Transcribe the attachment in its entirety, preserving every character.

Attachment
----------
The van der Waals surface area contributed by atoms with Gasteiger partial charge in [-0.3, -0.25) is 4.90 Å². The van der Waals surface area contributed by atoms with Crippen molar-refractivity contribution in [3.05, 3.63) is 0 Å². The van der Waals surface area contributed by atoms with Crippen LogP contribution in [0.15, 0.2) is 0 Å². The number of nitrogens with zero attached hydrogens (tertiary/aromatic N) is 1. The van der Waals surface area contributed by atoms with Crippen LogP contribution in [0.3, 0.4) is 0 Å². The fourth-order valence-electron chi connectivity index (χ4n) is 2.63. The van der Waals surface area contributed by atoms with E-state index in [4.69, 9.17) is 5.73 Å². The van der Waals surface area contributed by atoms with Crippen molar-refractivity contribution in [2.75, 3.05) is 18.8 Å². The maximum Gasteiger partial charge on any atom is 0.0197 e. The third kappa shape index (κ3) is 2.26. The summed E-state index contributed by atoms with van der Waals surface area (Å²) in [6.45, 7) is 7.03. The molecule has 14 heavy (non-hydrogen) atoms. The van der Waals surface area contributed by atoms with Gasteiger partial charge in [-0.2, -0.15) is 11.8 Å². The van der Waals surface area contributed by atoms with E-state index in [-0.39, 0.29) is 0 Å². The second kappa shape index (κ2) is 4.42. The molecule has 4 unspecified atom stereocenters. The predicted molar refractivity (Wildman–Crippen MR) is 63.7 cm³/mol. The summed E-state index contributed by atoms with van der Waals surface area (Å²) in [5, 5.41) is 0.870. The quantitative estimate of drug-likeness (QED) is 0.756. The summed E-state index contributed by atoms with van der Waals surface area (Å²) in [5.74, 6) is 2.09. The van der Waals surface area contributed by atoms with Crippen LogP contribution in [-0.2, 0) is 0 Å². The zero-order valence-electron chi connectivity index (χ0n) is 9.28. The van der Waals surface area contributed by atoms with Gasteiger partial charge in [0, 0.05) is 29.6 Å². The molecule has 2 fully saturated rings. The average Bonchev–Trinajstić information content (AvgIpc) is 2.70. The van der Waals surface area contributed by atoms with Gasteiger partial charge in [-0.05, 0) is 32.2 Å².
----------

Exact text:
The van der Waals surface area contributed by atoms with Gasteiger partial charge in [-0.3, -0.25) is 4.90 Å². The van der Waals surface area contributed by atoms with Crippen molar-refractivity contribution in [3.05, 3.63) is 0 Å². The van der Waals surface area contributed by atoms with Crippen LogP contribution in [0.15, 0.2) is 0 Å². The number of nitrogens with zero attached hydrogens (tertiary/aromatic N) is 1. The van der Waals surface area contributed by atoms with Crippen LogP contribution in [0.3, 0.4) is 0 Å². The fourth-order valence-electron chi connectivity index (χ4n) is 2.63. The van der Waals surface area contributed by atoms with E-state index in [4.69, 9.17) is 5.73 Å². The van der Waals surface area contributed by atoms with Crippen molar-refractivity contribution in [2.75, 3.05) is 18.8 Å². The maximum Gasteiger partial charge on any atom is 0.0197 e. The third kappa shape index (κ3) is 2.26. The summed E-state index contributed by atoms with van der Waals surface area (Å²) in [6.45, 7) is 7.03. The molecule has 14 heavy (non-hydrogen) atoms. The van der Waals surface area contributed by atoms with Gasteiger partial charge in [-0.2, -0.15) is 11.8 Å². The van der Waals surface area contributed by atoms with E-state index in [-0.39, 0.29) is 0 Å². The second kappa shape index (κ2) is 4.42. The molecule has 4 unspecified atom stereocenters. The predicted molar refractivity (Wildman–Crippen MR) is 63.7 cm³/mol. The summed E-state index contributed by atoms with van der Waals surface area (Å²) in [5, 5.41) is 0.870. The quantitative estimate of drug-likeness (QED) is 0.756. The summed E-state index contributed by atoms with van der Waals surface area (Å²) in [5.74, 6) is 2.09. The van der Waals surface area contributed by atoms with Crippen LogP contribution in [-0.2, 0) is 0 Å². The zero-order valence-electron chi connectivity index (χ0n) is 9.28. The van der Waals surface area contributed by atoms with Gasteiger partial charge in [0, 0.05) is 29.6 Å². The molecule has 2 fully saturated rings. The average Bonchev–Trinajstić information content (AvgIpc) is 2.70. The van der Waals surface area contributed by atoms with Gasteiger partial charge in [-0.05, 0) is 32.2 Å².